New Usdaw survey reveals shocking rise in abuse of retail workers

New Usdaw survey reveals shocking rise in abuse of retail workers

- in USDAW
supermarket aisles

Usdaw have called for urgent government action after a shock survey revealed a rise in verbal and physical abuse of retail workers during the coronavirus crisis – with some shopworkers reporting being coughed on and spat at by offenders.

Shopworker and retail sector trade union Usdaw has revealed that, on average, UK retail staff have been verbally abused, threatened or assaulted every week during the current crisis.

The survey has revealed that abuse and violence towards shopworkers has doubled since the coronavirus outbreak, with some respondents reporting being spat at and coughed on by members of the public.

Usdaw said that although not all retail staff have suffered to this extent, some have experienced worse – with one in six being abused in some way on every shift they work.

The survey of nearly 5,000 shopworkers found that since 14 March, 62% had experienced verbal abuse, nearly a third had been threatened and 4% had suffered a physical assault.

Usdaw added that when the data is averaged across all three million retail sector workers in the UK, it adds up to more than 3,500 assaults currently taking place every day.

The union has called for urgent action from the government to address the problem, including increasing police activity in supermarkets and stores to help keep workers safe.

Usdaw general secretary Paddy Lillis said:

“We are shocked that violence, threats and abuse have doubled during this national emergency. At a time when we should all be working together to get through this crisis, it is a national disgrace that people working to keep food on the shelves for their local communities are being abused and assaulted.

“Urgent action is required. Our message is clear, abuse is not part of the job.”

Mr Lillis went on to say that, as well as the increase in abuse and assaults, Usdaw’s members are also reporting concerns that shoppers are not adhering to social distancing measures in stores.

Staff taking part in the survey told Usdaw that they had been spat on, sneezed at and coughed at when asking customers to practice social distancing. Some also reported being pushed and abused verbally when trying to enforce buying limits on certain in-demand products such as toilet rolls and hand sanitiser.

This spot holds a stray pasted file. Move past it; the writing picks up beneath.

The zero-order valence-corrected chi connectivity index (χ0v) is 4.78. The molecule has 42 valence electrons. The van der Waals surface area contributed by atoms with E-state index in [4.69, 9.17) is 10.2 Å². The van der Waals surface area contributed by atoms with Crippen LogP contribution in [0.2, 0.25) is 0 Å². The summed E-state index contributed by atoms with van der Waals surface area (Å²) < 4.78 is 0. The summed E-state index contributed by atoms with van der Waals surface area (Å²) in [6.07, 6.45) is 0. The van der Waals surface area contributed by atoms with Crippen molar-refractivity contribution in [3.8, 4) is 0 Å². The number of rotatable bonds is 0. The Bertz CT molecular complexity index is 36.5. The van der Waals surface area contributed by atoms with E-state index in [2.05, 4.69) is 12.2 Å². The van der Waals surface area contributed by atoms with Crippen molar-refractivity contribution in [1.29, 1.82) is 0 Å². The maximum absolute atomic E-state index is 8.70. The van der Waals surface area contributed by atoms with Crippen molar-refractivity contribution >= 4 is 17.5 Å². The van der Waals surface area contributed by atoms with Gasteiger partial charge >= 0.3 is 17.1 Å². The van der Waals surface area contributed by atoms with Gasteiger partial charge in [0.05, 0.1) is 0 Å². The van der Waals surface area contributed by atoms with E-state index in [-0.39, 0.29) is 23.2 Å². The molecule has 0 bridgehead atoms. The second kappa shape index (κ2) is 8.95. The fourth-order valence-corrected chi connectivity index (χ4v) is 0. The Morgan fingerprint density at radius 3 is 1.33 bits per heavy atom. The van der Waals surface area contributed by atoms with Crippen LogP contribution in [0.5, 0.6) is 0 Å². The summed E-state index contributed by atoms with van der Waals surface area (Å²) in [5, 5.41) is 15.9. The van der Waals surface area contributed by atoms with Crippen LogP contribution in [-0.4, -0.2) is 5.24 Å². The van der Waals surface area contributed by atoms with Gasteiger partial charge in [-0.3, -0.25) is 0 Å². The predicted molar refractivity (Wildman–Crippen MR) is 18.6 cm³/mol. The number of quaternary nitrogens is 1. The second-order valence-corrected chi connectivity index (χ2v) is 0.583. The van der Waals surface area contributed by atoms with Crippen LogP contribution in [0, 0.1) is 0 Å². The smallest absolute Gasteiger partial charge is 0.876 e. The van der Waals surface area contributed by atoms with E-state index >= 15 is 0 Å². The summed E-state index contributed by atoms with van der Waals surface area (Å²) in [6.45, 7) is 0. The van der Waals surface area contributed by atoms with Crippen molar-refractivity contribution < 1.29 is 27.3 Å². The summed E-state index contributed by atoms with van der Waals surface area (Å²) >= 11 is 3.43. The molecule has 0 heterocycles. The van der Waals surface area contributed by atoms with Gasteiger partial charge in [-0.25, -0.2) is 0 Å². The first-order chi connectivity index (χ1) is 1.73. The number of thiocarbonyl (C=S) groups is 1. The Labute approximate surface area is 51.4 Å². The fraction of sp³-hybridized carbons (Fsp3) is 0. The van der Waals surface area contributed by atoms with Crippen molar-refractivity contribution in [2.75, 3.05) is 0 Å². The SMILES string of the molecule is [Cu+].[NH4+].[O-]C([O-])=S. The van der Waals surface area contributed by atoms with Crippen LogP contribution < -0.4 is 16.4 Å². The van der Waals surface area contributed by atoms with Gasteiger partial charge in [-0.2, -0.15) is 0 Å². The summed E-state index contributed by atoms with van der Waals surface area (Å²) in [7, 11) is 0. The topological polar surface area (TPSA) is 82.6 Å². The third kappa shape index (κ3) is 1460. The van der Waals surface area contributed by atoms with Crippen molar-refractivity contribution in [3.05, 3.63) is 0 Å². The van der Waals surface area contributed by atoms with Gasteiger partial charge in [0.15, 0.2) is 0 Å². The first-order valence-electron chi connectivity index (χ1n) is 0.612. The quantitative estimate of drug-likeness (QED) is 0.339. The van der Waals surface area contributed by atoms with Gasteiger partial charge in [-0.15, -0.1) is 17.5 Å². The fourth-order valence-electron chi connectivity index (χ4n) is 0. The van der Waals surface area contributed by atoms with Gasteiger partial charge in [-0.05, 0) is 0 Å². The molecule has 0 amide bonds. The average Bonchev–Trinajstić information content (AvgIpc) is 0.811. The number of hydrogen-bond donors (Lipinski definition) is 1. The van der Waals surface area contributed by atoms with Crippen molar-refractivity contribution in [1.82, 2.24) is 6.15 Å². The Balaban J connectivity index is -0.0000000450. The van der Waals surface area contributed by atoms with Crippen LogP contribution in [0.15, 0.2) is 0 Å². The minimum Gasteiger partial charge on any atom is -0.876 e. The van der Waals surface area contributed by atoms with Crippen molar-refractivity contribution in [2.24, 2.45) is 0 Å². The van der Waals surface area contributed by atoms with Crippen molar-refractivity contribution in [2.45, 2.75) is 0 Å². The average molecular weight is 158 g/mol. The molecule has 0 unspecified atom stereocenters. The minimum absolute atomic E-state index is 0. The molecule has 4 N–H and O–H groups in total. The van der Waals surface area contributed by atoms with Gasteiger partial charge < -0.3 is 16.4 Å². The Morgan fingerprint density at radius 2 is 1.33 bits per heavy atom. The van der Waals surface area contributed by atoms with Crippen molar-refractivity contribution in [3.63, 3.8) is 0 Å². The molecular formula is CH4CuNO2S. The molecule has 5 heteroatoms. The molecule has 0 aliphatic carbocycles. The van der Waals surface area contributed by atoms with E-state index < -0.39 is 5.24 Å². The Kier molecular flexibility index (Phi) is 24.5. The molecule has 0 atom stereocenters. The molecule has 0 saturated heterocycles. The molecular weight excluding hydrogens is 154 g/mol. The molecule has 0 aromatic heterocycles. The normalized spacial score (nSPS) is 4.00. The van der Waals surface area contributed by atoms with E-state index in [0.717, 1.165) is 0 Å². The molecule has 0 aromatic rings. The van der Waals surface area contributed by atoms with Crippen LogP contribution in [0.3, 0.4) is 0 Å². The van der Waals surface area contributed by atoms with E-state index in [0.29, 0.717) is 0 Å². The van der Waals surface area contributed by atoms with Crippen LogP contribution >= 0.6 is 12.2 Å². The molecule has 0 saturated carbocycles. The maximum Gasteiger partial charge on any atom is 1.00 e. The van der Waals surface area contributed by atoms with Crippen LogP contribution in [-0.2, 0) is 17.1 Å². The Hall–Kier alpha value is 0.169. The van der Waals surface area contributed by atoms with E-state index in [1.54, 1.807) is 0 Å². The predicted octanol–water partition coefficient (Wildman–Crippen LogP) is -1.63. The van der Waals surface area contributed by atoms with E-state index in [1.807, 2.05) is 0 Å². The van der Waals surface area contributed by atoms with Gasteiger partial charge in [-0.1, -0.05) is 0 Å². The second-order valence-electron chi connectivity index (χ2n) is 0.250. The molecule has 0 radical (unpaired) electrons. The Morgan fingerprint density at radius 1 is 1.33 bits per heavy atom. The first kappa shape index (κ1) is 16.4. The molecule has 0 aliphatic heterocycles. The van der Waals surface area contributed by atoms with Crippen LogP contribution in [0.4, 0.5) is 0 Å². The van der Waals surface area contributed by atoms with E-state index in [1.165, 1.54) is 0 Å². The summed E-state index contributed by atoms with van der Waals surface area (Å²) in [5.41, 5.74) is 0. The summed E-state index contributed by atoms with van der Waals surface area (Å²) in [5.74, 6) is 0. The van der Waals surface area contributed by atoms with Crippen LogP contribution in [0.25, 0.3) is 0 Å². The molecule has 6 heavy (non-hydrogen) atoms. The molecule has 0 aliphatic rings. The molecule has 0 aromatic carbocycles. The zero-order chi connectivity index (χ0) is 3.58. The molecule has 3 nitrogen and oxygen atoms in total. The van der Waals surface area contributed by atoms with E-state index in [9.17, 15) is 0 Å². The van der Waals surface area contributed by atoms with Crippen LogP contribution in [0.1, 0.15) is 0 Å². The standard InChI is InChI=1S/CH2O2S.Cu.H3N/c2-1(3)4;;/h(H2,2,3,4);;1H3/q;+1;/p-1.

One worker told the union:

“Customers are getting worse and are refusing to listen to store staff as this situation continues. Whole families are shopping together and others are meeting at the store and using it as a place to gather.”

Another is quoted as saying:

“I have been spat at, pushed and treated as if I wasn’t there. Customers have walked up to me or leaned over me while I am filling shelves.”

Usdaw’s Paddy Lillis said:

“Shops are the cornerstone of our communities, but they can only operate with staff, who clearly do not have the option to work from home. We continue to work with retailers to improve health and safety for staff. We also call on customers to stay calm and respect shopworkers.”

Speaking on the issues raised by Usdaw’s survey, Shadow Home Secretary Nick Thomas-Symonds said:

“Shopworkers are at the very frontline of the coronavirus emergency. They are doing incredible work, often putting themselves at risk, in order to provide vital supplies and keep people fed.

“It is absolutely appalling that in carrying out their vital roles, workers are facing this abuse, when they should be receiving heartfelt thanks from the people they are serving. Labour want to thank Usdaw for carrying out this important research and we will be seeking assurances from government that tackling these crimes is a policing priority throughout this crisis.”

Usdaw believes their survey figures could actually be an underestimation, as the survey analysis assumes each respondent was only assaulted once and it was conducted in mainly larger trade union-organised stores, which tend to be safer than smaller non-unionised workplaces.


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